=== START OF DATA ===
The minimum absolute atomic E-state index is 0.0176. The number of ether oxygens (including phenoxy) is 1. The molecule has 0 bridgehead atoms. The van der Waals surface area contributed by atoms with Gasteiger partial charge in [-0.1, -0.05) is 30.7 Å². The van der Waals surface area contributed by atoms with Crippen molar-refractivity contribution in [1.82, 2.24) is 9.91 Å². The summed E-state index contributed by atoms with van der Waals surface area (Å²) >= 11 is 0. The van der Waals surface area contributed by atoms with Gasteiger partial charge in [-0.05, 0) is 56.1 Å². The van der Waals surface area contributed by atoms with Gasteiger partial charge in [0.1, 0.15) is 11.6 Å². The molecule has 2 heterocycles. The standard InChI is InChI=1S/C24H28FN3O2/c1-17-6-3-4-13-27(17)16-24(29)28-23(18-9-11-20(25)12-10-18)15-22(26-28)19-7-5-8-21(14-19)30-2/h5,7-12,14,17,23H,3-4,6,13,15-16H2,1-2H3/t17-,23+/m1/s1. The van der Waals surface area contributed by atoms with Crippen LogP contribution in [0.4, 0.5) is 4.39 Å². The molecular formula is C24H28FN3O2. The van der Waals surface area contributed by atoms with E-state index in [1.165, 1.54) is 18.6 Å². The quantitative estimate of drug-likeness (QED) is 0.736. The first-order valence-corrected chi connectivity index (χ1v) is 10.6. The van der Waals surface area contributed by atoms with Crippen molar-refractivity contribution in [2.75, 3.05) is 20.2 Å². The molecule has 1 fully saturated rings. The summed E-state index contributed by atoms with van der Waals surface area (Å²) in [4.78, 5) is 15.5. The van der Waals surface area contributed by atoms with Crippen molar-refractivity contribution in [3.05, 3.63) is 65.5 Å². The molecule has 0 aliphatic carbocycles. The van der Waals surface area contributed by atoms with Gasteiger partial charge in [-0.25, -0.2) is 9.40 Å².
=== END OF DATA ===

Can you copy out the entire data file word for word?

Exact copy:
The minimum absolute atomic E-state index is 0.0176. The number of ether oxygens (including phenoxy) is 1. The molecule has 0 bridgehead atoms. The van der Waals surface area contributed by atoms with Gasteiger partial charge in [-0.1, -0.05) is 30.7 Å². The van der Waals surface area contributed by atoms with Crippen molar-refractivity contribution in [1.82, 2.24) is 9.91 Å². The summed E-state index contributed by atoms with van der Waals surface area (Å²) >= 11 is 0. The van der Waals surface area contributed by atoms with Gasteiger partial charge in [-0.05, 0) is 56.1 Å². The van der Waals surface area contributed by atoms with Gasteiger partial charge in [0.1, 0.15) is 11.6 Å². The molecule has 2 heterocycles. The standard InChI is InChI=1S/C24H28FN3O2/c1-17-6-3-4-13-27(17)16-24(29)28-23(18-9-11-20(25)12-10-18)15-22(26-28)19-7-5-8-21(14-19)30-2/h5,7-12,14,17,23H,3-4,6,13,15-16H2,1-2H3/t17-,23+/m1/s1. The van der Waals surface area contributed by atoms with Crippen LogP contribution in [0.4, 0.5) is 4.39 Å². The molecular formula is C24H28FN3O2. The van der Waals surface area contributed by atoms with E-state index in [1.165, 1.54) is 18.6 Å². The quantitative estimate of drug-likeness (QED) is 0.736. The first-order valence-corrected chi connectivity index (χ1v) is 10.6. The van der Waals surface area contributed by atoms with Crippen molar-refractivity contribution in [2.75, 3.05) is 20.2 Å². The molecule has 1 fully saturated rings. The summed E-state index contributed by atoms with van der Waals surface area (Å²) in [4.78, 5) is 15.5. The van der Waals surface area contributed by atoms with Crippen molar-refractivity contribution in [3.05, 3.63) is 65.5 Å². The molecule has 0 aliphatic carbocycles. The van der Waals surface area contributed by atoms with Gasteiger partial charge in [-0.25, -0.2) is 9.40 Å².